remains on the purpose. The purpose of OT is to maintain, above all else, reliability, operability and safety. A power plant, for example, needs to be at peak performance, 24/7. Bad things happening within a power plant is intolerable. Yet, the purpose of an Information Technology, or IT, network, by its very name, is to process information. The management and processing of information, such as for a bank, is about processing financial transactions and customer data. When you put the difference in focus, the OT network manages a physical asset and an IT network manages a virtual asset. With an IT network, we can copy and move the asset (information), but for an OT network, the machinery, plant and equipment does not move and cannot be replaced quickly or cheaply, and cannot be ‘restored from backup’... To highlight the point, with a worst-case scenario, Lior Frenkel, CEO of Waterfall Security, explains it this way, “If I was to bomb a major Bank’s headquarters, however bad that would be, the bank’s network would most likely be up and running again within hours, as they come back online with their off-site back up servers and Disaster Recovery systems. Or like your home computer or smart phone that crashes or is lost. You should be able to recover your data and get back online within a very short time because your information and data is backed up and replicated. However, on a SCADA


Feature Promotion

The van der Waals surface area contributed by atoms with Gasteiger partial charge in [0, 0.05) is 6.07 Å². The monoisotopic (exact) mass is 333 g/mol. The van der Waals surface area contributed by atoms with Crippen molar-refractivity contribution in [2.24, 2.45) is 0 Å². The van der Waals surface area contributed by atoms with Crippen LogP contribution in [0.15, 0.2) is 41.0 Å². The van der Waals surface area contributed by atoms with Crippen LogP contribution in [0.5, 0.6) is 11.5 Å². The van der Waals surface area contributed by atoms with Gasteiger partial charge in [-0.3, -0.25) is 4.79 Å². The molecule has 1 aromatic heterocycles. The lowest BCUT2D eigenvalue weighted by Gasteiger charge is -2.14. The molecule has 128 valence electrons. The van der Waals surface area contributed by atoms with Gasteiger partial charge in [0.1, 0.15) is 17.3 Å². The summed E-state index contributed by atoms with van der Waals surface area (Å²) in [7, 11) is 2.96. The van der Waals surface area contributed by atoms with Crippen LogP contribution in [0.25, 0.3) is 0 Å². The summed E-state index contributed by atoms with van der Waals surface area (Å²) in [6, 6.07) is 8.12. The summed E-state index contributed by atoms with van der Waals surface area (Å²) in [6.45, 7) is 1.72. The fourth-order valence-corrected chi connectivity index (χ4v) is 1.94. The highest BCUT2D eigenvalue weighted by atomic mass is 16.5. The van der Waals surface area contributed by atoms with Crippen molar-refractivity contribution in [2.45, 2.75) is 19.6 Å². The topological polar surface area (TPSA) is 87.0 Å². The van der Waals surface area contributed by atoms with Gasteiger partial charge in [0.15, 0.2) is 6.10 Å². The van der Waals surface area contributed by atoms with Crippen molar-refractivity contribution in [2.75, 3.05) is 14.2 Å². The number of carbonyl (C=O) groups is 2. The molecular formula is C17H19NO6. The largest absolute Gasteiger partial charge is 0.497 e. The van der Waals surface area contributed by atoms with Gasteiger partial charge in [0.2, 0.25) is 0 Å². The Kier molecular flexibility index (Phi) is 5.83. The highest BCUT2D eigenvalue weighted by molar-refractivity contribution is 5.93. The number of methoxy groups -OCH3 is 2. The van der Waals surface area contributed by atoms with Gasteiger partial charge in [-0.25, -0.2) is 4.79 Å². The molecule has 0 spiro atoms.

network, this is not possible. The assets are physical things. the technology that enables the business requirement to be Be it a rotating turbine at the power station which is broken, fulfilled with access to this data, without the need to access there is no backup. I would have to ship in a new turbine the control network. and hardware, or new machines. There is no offsite backup to The technology is built of four parts, all deployed on the restore operations from. Sometimes there are no spare parts industrial site. Two being hardware which is for security and to simply fix and replace. In many cases, it can take months two being software for visibility. The hardware is referred of downtime and sometimes new manufacturing is required. simply as TX & RX, or more simply transmit (T) and receive With each hour of down time, it is costing money with the (R). The TX is connected to the OT Network and has an loss of continued production.” optical port that has a laser “This difference, and it is directed to the RX, which is the essential, core differential 'With any IT system, a focused then connected to the external between OT and IT network network. The RX has only an types. Once this is realised attacker can take a relatively short time optical receiver. The optical and appreciated, you will ports are connected via a single understand why OT security is and with limited funds, sometime as fibre cord which means that different too. In the IT world the only thing that can happen if the worst case happens, I can low as $5,000 on the black market, to between these two modules go to the backup plan. But with is that the laser light can pass an OT environment, there is no acquire the ability to break in.' through from the transmitter backup plan – if it breaks, its to the receiver. There is broken. Therefore, the number nothing to send backwards one priority in a security program for an OT environment is and is physically impossible due to the optical fibre design. the prevention of an attack. The one thing not to have happen This creates such a secure process that it can be put into use is to have an attacker get into the OT network – this is above even at a nuclear power plant. The TX connected to the OT all else.” network and transmitting data to the RX, which is then Firewalls are a good product and used widely. However, connected to the internet. There is no physical way to connect firewalls were designed for IT networks and assume both back into the TX aspect of the network. You could have the sides of the network are IT Networks, so they will abide access codes, credentials and blueprints to the plant, yet there by the same rules and protocols. When one side is an OT is no vulnerability or possibility to get access unless you have network, like a SCADA system, the question is, ‘does it still the required physical access to get in through the gates and fit?’ The answer, according to Lior, is No! “A firewall is a going direct to the on-site hardware. Be it a targeted attack, a router with a rule set and the security is provided by software. virus propagation, malware, nothing can get from the RX to Every software in the world has bugs and vulnerabilities. Any the TX. line of code can be exploited. The security that is provided is considerable but you can put in place a plan to misconfigure it, so it is possible then to acquire access to the network, be it a power station or a pharmaceutical plant. Plus, the firewall configuration is secured by credentials and if I get my hands on those credentials and passwords, then again, I have access to the OT network.” “With any IT system, a focused attacker can take a relatively short time and with limited funds, sometime as low as $5,000 on the black market, to acquire the ability to break in. For a billion-dollar power plant, producing hundreds of millions of dollars of energy every day, it should not be protected by a firewall, that may take a $5,000 hacker to breach.” UNIDIRECTIONAL GATEWAY Waterfall Security has designed their basic technology and flagship product to be called the ‘unidirectional security gateway’, providing the main need requiring remote access for OT networks, which is visibility and access to real time data. With any critical infrastructure and operational environment, there are managers, vendors and customers whom have a valid ‘need to know’ what’s going on in the production cycle, in real time. This need is an important and crucial business requirement. Yet despite this need, one doesn’t want to open up all these platforms to the Internet. Waterfall has designed